It was the summer of 1945. I’d just graduated from Geneva High school and was home in Waterloo, waiting for the O.K. on my summer job of telephone operator. Harold was just finishing his freshman year at Waterloo High School. We were both at loose ends; I didn’t know many people in this town where our parents had moved the year before, and Harold knew some, but not enough to create mayhem. We were both ready to kick up our heels, but how? where?
Taking a good look at Harold, I realized that he was growing up. He was just as tall as I was and probably the same size—and—“hey Butts, try on my skirt” I said as I shoved it at him. Bored, he answered, “sure thing”, grabbed it and stepped into it. Zipped up, the thing fit him perfectly! Amazed, I threw him a sweater, he popped his head, then arms though it, and there he was, transformed into a girl—if we could cover the hair. A kerchief did the job, and much to my amazement, he even fit into my high heels.
Peering in the mirror at his reflection, he said, “I wonder if we could fool anybody?” It seemed to me we could, and so we concocted some action. Mom was washing clothes in the back room. Perfect! She was busy there. Quietly, and carefully maneuvering the stairs, (he could even walk like a girl in those shoes!) we came down and he went out on the porch and rang the door bell. I shouted, “I’ll get it” to Mom, and let him in to sit in one of the living room chairs. Then I went out to Mom and said, “It’s a girl that knows Harold named Mabel. I’ve heard of her, but don’t know her well. She seems very shy. I don’t know where he is, so I wish you’d come in and help me entertain her while we figure out how serious this is.”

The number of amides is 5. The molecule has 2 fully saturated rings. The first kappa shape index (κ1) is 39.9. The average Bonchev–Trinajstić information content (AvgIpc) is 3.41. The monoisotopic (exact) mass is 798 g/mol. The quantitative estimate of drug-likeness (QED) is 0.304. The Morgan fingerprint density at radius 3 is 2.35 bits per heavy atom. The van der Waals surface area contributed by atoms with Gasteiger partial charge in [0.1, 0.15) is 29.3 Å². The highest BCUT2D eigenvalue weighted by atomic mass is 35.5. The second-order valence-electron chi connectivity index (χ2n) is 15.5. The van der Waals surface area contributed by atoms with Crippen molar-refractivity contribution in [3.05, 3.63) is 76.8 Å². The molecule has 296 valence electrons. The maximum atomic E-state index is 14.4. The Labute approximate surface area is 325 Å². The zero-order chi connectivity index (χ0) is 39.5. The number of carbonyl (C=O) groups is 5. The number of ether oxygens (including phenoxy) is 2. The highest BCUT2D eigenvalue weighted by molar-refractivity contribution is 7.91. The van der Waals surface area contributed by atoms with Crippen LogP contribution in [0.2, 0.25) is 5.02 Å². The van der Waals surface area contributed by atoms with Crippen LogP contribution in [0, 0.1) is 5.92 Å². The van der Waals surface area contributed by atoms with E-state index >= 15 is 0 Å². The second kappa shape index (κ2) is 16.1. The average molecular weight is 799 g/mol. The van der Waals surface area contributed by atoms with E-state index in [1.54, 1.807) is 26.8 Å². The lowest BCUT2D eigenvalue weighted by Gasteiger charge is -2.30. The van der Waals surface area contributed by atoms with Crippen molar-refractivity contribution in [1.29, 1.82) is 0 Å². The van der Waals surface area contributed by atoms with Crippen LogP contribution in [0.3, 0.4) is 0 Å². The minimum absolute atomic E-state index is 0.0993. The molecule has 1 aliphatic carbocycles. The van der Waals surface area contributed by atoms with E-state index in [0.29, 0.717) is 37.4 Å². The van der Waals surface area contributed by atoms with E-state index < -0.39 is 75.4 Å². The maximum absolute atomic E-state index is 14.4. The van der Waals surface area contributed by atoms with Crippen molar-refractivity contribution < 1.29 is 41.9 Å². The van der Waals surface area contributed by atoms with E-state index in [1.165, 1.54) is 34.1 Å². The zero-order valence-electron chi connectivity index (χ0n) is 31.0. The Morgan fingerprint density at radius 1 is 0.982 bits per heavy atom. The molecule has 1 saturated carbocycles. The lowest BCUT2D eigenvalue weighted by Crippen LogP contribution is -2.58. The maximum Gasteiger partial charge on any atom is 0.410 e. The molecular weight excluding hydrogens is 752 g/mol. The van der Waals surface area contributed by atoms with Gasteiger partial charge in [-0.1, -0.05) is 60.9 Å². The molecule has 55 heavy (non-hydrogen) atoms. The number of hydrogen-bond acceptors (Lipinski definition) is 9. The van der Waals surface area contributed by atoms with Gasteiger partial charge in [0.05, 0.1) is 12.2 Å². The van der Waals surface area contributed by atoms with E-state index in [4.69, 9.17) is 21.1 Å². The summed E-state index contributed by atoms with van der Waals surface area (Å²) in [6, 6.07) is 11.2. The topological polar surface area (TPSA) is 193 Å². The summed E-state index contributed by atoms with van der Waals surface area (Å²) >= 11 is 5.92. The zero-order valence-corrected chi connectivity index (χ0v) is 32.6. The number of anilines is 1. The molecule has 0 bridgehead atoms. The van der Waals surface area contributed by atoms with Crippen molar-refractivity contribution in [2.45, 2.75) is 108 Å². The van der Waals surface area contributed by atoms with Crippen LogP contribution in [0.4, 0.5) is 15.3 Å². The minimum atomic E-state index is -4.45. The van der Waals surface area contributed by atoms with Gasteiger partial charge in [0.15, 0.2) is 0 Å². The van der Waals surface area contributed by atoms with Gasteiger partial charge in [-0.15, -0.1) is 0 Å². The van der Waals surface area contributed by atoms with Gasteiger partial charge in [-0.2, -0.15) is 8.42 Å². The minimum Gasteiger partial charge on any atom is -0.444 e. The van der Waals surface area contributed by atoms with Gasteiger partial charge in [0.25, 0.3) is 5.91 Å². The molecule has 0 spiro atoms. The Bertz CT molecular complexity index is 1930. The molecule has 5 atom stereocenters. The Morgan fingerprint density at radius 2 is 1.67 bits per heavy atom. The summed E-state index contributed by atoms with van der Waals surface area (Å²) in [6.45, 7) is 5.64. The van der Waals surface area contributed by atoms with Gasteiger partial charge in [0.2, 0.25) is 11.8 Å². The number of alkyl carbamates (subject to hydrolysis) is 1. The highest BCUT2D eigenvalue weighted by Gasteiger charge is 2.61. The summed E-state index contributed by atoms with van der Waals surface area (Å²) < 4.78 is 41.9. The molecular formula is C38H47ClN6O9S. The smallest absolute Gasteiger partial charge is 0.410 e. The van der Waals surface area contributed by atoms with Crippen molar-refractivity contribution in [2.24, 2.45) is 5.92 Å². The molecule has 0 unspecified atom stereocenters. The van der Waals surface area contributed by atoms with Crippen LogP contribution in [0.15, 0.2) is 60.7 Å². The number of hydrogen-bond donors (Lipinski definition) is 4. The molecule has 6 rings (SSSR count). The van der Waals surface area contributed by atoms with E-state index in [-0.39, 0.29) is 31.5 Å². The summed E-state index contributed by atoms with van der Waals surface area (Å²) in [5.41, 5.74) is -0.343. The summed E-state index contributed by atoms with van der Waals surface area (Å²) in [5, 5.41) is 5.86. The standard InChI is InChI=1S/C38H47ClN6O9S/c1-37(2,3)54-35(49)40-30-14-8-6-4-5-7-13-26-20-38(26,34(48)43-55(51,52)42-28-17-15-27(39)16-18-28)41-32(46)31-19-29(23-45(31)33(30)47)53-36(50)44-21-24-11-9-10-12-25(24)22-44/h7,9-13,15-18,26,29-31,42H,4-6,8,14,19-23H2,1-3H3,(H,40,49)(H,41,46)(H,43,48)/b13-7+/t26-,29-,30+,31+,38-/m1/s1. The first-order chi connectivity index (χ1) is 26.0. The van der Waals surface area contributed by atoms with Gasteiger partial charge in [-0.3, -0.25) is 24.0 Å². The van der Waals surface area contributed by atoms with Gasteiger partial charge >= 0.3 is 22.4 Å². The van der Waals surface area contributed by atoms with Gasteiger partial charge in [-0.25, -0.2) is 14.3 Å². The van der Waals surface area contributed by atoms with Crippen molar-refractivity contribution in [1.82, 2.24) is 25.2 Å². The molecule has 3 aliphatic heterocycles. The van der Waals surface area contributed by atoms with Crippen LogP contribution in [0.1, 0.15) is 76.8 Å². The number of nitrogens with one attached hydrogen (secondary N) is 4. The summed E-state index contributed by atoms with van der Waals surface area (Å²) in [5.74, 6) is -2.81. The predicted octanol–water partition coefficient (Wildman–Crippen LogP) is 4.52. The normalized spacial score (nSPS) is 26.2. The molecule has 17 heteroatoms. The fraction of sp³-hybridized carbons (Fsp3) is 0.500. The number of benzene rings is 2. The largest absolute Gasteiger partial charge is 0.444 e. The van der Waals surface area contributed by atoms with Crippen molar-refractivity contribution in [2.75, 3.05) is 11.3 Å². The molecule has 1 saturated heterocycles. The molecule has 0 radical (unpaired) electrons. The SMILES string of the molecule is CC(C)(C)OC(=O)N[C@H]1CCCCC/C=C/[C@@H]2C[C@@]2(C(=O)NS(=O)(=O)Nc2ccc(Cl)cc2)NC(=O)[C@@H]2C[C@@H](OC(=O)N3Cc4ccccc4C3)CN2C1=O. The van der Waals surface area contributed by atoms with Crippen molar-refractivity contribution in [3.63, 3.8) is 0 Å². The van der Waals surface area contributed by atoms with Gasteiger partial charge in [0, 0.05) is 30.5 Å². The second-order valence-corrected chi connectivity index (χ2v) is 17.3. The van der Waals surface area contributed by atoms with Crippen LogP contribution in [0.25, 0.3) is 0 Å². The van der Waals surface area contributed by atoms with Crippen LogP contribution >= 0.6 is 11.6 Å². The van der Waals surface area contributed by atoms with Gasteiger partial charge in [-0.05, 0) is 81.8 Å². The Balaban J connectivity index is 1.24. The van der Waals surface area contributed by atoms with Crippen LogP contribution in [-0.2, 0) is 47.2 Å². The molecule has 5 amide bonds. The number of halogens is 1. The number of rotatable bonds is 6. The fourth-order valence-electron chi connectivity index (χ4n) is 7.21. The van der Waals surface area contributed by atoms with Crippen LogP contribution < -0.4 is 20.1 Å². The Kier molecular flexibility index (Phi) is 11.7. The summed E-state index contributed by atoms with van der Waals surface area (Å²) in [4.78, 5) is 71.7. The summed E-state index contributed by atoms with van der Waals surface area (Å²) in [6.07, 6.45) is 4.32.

Mom was always very agreeable, so she just wiped her hands and came along to the living room where “Mabel” was waiting. I introduced Mabel to Mom and the three of us sat down. “So you go to school with Harold?” Mom said. “Mabel” nodded. “And you live here in town?” she continued. “Mabel” nodded again nervously shuffling her feet. Desperate not to giggle, I cleared my throat and searched for a safe topic of conversation. “You must be glad that school is out for the summer now”, I mumbled. “Mabel” looked at me, and I could see a laugh coming, so I hastily said, “and the weather has been so nice!” She nodded and once again, quiet vibes filled the air.
Anxious not to offend, Mom quickly asked, “would you like a glass of lemonade?” “Mabel” started to shake her head up and down, looked at me, and we both lost it! Snickers changed to belly laughs, as Mom looked from one of us to the other, paused, and light dawned. She laughed too, as we crowed, “couldn’t believe you didn’t know your own son!” Mabel has been a good friend of our family ever since.